This Earth Day The Washington Post Magazine used images of burning globes, an illustration of sea levels so high modern apartments resemble Atlantis, and a photo illustration of Marines raising a green flag over Iwo Jima.
And that was just three of the 24 separate magazine covers included in the magazine’s April 21 edition — all focused on climate change alarmism. Out of 51 pages including the front and back covers of the April 21 issue, climate change-themed images or articles were on 48 pages.
That’s what you call “all in.”
Dangers and speculation about the threat of climate change took up the entire edition except for advertisements, the crossword and second glance photo game. (Although the crossword and second glance features were also environmentally themed).
It wanted to provide a “different way to read — and think — about the peril facing Earth. So the issue came with 24 separate magazine covers because “a successful cover elevates the importance of an article; it finds a way to grab your attention; it persuades you to learn more about the topic at hand. Each of the climate change stories excerpted in this issue is, we believe, worthy of its own magazine cover.”
The “World War G” cover with excerpts about the Green New Deal showed Joe Rosenthal’s famous image of Marines raising the American flag on Iwo Jima, but instead of an American flag, it featured a big solid green, poorly designed polygon.
Time magazine outraged veterans when it did something similar on a cover in 2008 — using the Iwo Jima image, but showed the Marines hoisting a tree instead of the American flag.
At least in the case of the Green New Deal, the Post Magazine included excerpts of an argument for and against it. That was the closest the entire issue came to balance on climate change.
Two covers addressed hurricanes, including “CATEGORY SIX? Hurricanes are going to get worse. And we might need a new way to label them.” Another asked “Did climate change make Hurricane Florence worse?” Then there was the excerpt claiming that it was “probably somewhat larger and dumped more rain than it would have if the same storm had arrived in a world without humans’ greenhouse gas emissions in the atmosphere.”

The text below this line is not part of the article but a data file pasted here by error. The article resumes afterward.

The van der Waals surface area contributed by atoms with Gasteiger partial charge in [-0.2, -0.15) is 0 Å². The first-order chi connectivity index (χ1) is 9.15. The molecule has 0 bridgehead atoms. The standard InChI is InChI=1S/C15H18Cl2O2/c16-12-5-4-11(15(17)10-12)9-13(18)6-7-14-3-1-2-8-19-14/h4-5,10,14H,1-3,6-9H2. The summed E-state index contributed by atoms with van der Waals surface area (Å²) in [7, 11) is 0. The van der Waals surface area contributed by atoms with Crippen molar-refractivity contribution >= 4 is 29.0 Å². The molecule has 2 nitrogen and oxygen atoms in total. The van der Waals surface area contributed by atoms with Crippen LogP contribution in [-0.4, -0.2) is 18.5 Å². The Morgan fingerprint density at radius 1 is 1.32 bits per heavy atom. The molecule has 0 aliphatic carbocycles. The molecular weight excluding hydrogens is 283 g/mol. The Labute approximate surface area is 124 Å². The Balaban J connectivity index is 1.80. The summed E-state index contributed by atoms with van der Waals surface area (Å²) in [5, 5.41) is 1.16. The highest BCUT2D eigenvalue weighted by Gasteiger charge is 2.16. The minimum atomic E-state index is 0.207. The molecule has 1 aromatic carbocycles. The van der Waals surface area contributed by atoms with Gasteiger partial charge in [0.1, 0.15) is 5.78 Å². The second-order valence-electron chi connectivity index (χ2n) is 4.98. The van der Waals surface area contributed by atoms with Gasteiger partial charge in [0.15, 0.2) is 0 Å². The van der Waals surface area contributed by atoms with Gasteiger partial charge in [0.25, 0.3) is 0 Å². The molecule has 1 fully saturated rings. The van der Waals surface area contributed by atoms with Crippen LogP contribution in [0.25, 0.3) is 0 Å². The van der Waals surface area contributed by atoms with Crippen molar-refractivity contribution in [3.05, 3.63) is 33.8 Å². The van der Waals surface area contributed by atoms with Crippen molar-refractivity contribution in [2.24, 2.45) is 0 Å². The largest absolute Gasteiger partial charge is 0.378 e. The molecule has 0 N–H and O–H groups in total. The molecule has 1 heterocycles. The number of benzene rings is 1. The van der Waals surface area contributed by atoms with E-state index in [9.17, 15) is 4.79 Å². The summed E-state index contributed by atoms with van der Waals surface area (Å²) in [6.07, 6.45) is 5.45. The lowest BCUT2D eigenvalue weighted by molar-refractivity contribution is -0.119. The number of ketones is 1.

Is “a world without humans’ greenhouse gas emissions” possible without eliminating humans altogether? Just curious.
Of course, that expert didn’t acknowledge the 11 years without major hurricane landfalls in the U.S. that happened prior to 2017 even as alarmists were predicting hurricanes would become stronger and more frequent because of global warming.
Climatologist Roy Spencer has often thrown cold water on attempts to blame hurricane behavior on global warming, and Florence was no exception. His USA Today op-ed said that Florence is “likely due to natural weather patterns, not climate change.”
“Any changes in hurricanes over 70 years, even if real, can easily be part of natural cycles — or incomplete data,” he added. Spencer also noted that strange things do happen naturally, like a hurricane with a 20-foot storm surge in Massachusetts in 1635.
Wildfires, coral bleaching, insect population changes, continued reliance on coal and fossil fuels for global energy needs, and Arctic and Antarctic ice behaviors were among the Earth Day issue’s other topics.